IDEAS home Printed from
   My bibliography  Save this paper

Sierra Leone Police Reform: the role of the UK government


  • Bruce Baker

    (Coventry University)


Sierra Leone's civil war left development urgently needing security and security urgently needing reform. The initial UK response was un-coordinated until the Poverty Reduction Strategy 2004 which highlighted the importance of security. The SSR review, in response, made the security-development link explicit and all state security providers together with the judiciary, oversight mechanisms and relevant NGOs were brought together under the Justice Sector Development Programme. This review of police reform, questions its understanding of the political context; the wisdom of ignoring chiefs and commercial security; and the poorly conceived community policing programme. Overall the UK's most important police reform programme proved too ambitious. This work was supported in part by Global COE Program "The Transferability of East Asian Development Strategies and State Building", Mext, Japan.

Suggested Citation

  • Bruce Baker, 2010. "Sierra Leone Police Reform: the role of the UK government," GRIPS Discussion Papers 10-06, National Graduate Institute for Policy Studies.
  • Handle: RePEc:ngi:dpaper:10-06

    Download full text from publisher

    File URL:
    Download Restriction: no

    More about this item

    NEP fields

    This paper has been announced in the following NEP Reports:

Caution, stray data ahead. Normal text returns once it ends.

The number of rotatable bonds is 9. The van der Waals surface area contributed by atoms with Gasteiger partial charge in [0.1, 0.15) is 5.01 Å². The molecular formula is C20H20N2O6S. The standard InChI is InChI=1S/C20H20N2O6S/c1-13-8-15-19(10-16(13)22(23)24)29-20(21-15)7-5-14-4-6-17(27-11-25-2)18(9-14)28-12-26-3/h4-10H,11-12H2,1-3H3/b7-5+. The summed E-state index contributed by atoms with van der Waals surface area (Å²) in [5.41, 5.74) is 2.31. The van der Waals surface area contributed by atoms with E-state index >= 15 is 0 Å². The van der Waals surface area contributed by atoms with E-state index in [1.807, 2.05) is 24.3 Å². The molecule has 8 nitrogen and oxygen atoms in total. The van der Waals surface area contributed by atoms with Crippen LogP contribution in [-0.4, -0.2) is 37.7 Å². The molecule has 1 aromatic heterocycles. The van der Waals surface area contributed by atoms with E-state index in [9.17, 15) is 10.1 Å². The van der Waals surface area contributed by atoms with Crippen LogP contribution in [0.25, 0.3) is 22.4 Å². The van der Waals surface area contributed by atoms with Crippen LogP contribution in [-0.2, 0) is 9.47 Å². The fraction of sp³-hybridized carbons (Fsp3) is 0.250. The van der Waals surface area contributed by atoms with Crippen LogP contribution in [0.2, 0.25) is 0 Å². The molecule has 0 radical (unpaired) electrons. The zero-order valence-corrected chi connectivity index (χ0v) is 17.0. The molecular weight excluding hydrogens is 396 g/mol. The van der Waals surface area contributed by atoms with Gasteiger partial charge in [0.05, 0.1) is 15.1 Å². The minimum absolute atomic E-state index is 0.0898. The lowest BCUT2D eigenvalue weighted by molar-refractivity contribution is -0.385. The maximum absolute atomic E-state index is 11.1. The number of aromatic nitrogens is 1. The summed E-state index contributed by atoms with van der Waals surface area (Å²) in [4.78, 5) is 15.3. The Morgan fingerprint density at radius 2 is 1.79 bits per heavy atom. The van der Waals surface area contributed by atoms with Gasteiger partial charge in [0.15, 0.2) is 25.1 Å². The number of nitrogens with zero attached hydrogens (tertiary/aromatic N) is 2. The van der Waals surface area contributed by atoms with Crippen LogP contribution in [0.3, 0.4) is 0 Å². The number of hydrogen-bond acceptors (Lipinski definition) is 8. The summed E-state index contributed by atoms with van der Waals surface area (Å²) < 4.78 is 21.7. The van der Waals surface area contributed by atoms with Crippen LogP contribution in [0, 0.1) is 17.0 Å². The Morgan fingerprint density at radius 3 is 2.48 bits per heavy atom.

Access and download statistics


    All material on this site has been provided by the respective publishers and authors. You can help correct errors and omissions. When requesting a correction, please mention this item's handle: RePEc:ngi:dpaper:10-06. See general information about how to correct material in RePEc.

    For technical questions regarding this item, or to correct its authors, title, abstract, bibliographic or download information, contact: (). General contact details of provider: .

    If you have authored this item and are not yet registered with RePEc, we encourage you to do it here. This allows to link your profile to this item. It also allows you to accept potential citations to this item that we are uncertain about.

    We have no references for this item. You can help adding them by using this form .

    If you know of missing items citing this one, you can help us creating those links by adding the relevant references in the same way as above, for each refering item. If you are a registered author of this item, you may also want to check the "citations" tab in your RePEc Author Service profile, as there may be some citations waiting for confirmation.

    Please note that corrections may take a couple of weeks to filter through the various RePEc services.

    IDEAS is a RePEc service hosted by the Research Division of the Federal Reserve Bank of St. Louis . RePEc uses bibliographic data supplied by the respective publishers.